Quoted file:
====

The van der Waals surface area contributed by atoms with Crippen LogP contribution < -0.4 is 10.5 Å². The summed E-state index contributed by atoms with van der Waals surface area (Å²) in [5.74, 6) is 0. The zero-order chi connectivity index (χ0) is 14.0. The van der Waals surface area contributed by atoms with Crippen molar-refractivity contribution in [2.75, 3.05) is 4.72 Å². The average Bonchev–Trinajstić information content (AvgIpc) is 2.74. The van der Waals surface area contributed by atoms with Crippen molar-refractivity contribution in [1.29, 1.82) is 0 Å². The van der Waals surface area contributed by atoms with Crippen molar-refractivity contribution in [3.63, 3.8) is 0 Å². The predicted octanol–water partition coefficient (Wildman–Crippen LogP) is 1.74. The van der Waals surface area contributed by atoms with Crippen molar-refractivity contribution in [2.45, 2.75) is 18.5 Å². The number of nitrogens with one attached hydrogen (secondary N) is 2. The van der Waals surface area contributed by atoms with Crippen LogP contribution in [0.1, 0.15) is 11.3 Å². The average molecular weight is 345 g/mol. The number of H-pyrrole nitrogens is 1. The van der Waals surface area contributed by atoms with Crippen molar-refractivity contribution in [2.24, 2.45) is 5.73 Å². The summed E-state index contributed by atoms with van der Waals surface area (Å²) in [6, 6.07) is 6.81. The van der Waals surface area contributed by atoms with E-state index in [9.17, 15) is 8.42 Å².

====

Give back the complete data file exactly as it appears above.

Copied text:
The van der Waals surface area contributed by atoms with Crippen LogP contribution < -0.4 is 10.5 Å². The summed E-state index contributed by atoms with van der Waals surface area (Å²) in [5.74, 6) is 0. The zero-order chi connectivity index (χ0) is 14.0. The van der Waals surface area contributed by atoms with Crippen molar-refractivity contribution in [2.75, 3.05) is 4.72 Å². The average Bonchev–Trinajstić information content (AvgIpc) is 2.74. The van der Waals surface area contributed by atoms with Crippen molar-refractivity contribution in [1.29, 1.82) is 0 Å². The van der Waals surface area contributed by atoms with Crippen molar-refractivity contribution in [3.63, 3.8) is 0 Å². The predicted octanol–water partition coefficient (Wildman–Crippen LogP) is 1.74. The van der Waals surface area contributed by atoms with Crippen molar-refractivity contribution in [2.45, 2.75) is 18.5 Å². The number of nitrogens with one attached hydrogen (secondary N) is 2. The van der Waals surface area contributed by atoms with Crippen LogP contribution in [0.1, 0.15) is 11.3 Å². The average molecular weight is 345 g/mol. The number of H-pyrrole nitrogens is 1. The van der Waals surface area contributed by atoms with Crippen molar-refractivity contribution in [2.24, 2.45) is 5.73 Å². The summed E-state index contributed by atoms with van der Waals surface area (Å²) in [6, 6.07) is 6.81. The van der Waals surface area contributed by atoms with E-state index in [9.17, 15) is 8.42 Å².